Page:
- Average annual wages exceeding $30,000 as adjusted for inflation in 2023
If both conditions are true, the credit is reduced separately to account for both.
State premium subsidies and tax credits don’t reduce the amount of employer-paid premiums included, whether they’re paid directly to the employer or to the insurance company. But the amount of an employer’s credit can’t exceed its net premium payments (the premiums paid less the amount of any state tax credits or subsidies).
The federal government provides a helpful estimator for calculating SBHCTC amounts.
How to claim the credit
Eligible businesses can only claim the SBHCTC for two consecutive tax years. The credit is claimed as part of the general business credit on Form 3800, “General Business Credit.” Employers claiming the credit must reduce their deduction for health insurance costs by the amount of the credit.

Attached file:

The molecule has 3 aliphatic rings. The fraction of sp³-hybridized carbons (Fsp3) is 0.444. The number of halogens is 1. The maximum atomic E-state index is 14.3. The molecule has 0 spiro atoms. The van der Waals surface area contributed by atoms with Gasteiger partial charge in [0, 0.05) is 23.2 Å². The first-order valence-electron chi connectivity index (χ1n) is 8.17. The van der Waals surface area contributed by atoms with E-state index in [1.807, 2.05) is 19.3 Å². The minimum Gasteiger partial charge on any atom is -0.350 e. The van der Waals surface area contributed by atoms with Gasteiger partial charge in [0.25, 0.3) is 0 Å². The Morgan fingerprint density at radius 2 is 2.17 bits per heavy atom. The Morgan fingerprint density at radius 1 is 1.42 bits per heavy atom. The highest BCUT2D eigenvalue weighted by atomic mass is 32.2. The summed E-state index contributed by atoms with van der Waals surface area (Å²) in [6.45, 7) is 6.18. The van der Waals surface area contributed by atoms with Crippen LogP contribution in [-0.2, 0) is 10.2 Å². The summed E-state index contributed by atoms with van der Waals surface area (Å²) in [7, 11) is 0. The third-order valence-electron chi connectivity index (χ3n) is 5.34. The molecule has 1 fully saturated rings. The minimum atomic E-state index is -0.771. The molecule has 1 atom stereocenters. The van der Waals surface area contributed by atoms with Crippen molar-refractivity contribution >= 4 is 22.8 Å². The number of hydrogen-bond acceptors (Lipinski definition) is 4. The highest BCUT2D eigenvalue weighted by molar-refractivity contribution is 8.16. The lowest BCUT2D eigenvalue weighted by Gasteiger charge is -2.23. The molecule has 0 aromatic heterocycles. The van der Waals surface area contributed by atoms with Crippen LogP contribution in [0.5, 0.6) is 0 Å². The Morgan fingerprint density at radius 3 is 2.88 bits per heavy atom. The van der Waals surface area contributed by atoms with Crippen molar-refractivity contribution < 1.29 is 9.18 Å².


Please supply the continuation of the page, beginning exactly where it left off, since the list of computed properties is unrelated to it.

Businesses also need to attach Form 8941, “Credit for Small Employer Health Insurance Premiums” to their returns to claim the credit. A taxpayer filing as a single employer for multiple businesses should file a single Form 8941.
The SBHCTC can be claimed against both regular income and alternative minimum tax. If the credit amount exceeds an employer’s tax liability, the business can carry the credit back or forward to other tax years.
To carry back the credit and claim a refund, employers must file their amended returns within three years from the filing date of the original tax return or two years from when the tax was paid, whichever is later. If the amount paid in premiums exceeds the credit amount allowed for that year, the employer can also claim a business expense deduction to cover the excess premiums.